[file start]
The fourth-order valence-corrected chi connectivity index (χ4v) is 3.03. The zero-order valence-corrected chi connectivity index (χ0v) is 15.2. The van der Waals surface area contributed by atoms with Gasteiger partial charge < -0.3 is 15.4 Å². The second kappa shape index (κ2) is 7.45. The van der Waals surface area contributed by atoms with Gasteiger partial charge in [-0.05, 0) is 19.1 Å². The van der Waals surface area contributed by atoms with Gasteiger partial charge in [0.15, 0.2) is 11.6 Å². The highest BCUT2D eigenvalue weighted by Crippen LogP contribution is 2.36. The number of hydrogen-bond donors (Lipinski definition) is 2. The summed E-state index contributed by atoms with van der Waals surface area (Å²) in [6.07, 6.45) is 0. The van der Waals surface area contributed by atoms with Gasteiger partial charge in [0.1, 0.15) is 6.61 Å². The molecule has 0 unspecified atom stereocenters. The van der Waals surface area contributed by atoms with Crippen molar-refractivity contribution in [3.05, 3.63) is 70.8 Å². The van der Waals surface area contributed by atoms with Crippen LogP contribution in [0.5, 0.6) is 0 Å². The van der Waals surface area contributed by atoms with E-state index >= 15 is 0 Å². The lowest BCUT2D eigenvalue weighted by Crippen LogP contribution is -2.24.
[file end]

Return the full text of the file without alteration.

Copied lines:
The fourth-order valence-corrected chi connectivity index (χ4v) is 3.03. The zero-order valence-corrected chi connectivity index (χ0v) is 15.2. The van der Waals surface area contributed by atoms with Gasteiger partial charge < -0.3 is 15.4 Å². The second kappa shape index (κ2) is 7.45. The van der Waals surface area contributed by atoms with Gasteiger partial charge in [-0.05, 0) is 19.1 Å². The van der Waals surface area contributed by atoms with Gasteiger partial charge in [0.15, 0.2) is 11.6 Å². The highest BCUT2D eigenvalue weighted by Crippen LogP contribution is 2.36. The number of hydrogen-bond donors (Lipinski definition) is 2. The summed E-state index contributed by atoms with van der Waals surface area (Å²) in [6.07, 6.45) is 0. The van der Waals surface area contributed by atoms with Gasteiger partial charge in [0.1, 0.15) is 6.61 Å². The molecule has 0 unspecified atom stereocenters. The van der Waals surface area contributed by atoms with Crippen molar-refractivity contribution in [3.05, 3.63) is 70.8 Å². The van der Waals surface area contributed by atoms with Crippen LogP contribution in [0.5, 0.6) is 0 Å². The van der Waals surface area contributed by atoms with E-state index >= 15 is 0 Å². The lowest BCUT2D eigenvalue weighted by Crippen LogP contribution is -2.24.